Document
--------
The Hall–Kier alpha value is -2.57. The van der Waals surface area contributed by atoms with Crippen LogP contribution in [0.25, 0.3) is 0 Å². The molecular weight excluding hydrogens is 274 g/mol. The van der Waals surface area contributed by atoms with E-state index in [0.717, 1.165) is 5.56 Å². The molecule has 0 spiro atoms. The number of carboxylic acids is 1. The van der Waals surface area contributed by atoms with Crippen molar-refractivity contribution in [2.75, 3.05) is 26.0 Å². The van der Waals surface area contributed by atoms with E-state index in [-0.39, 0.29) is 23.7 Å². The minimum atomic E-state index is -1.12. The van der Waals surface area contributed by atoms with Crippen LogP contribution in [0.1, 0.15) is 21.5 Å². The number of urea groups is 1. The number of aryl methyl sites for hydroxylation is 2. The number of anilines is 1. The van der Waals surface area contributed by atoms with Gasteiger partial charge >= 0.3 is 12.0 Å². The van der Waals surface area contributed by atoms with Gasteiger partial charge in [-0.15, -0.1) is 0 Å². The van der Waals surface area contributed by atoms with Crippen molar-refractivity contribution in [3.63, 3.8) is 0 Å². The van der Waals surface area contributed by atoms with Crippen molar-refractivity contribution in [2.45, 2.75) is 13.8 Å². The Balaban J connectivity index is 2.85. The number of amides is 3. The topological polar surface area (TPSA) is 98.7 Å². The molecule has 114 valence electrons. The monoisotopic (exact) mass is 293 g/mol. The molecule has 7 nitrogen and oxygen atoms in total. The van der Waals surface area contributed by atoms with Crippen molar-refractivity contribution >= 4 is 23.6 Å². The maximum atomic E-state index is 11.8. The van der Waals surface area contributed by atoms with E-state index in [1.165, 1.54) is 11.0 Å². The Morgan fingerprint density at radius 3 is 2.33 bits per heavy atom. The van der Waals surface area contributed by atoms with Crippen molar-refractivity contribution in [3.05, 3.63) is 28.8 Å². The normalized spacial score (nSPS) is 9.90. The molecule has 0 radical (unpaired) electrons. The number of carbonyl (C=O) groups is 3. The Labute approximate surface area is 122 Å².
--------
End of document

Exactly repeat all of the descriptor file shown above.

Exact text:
The Hall–Kier alpha value is -2.57. The van der Waals surface area contributed by atoms with Crippen LogP contribution in [0.25, 0.3) is 0 Å². The molecular weight excluding hydrogens is 274 g/mol. The van der Waals surface area contributed by atoms with E-state index in [0.717, 1.165) is 5.56 Å². The molecule has 0 spiro atoms. The number of carboxylic acids is 1. The van der Waals surface area contributed by atoms with Crippen molar-refractivity contribution in [2.75, 3.05) is 26.0 Å². The van der Waals surface area contributed by atoms with E-state index in [-0.39, 0.29) is 23.7 Å². The minimum atomic E-state index is -1.12. The van der Waals surface area contributed by atoms with Crippen LogP contribution in [0.1, 0.15) is 21.5 Å². The number of urea groups is 1. The number of aryl methyl sites for hydroxylation is 2. The number of anilines is 1. The van der Waals surface area contributed by atoms with Gasteiger partial charge >= 0.3 is 12.0 Å². The van der Waals surface area contributed by atoms with Gasteiger partial charge in [-0.15, -0.1) is 0 Å². The van der Waals surface area contributed by atoms with Crippen molar-refractivity contribution in [3.63, 3.8) is 0 Å². The van der Waals surface area contributed by atoms with Crippen molar-refractivity contribution in [2.45, 2.75) is 13.8 Å². The Balaban J connectivity index is 2.85. The number of amides is 3. The topological polar surface area (TPSA) is 98.7 Å². The molecule has 114 valence electrons. The monoisotopic (exact) mass is 293 g/mol. The molecule has 7 nitrogen and oxygen atoms in total. The van der Waals surface area contributed by atoms with Crippen molar-refractivity contribution >= 4 is 23.6 Å². The maximum atomic E-state index is 11.8. The van der Waals surface area contributed by atoms with E-state index in [1.165, 1.54) is 11.0 Å². The Morgan fingerprint density at radius 3 is 2.33 bits per heavy atom. The van der Waals surface area contributed by atoms with Crippen molar-refractivity contribution in [3.05, 3.63) is 28.8 Å². The normalized spacial score (nSPS) is 9.90. The molecule has 0 radical (unpaired) electrons. The number of carbonyl (C=O) groups is 3. The Labute approximate surface area is 122 Å².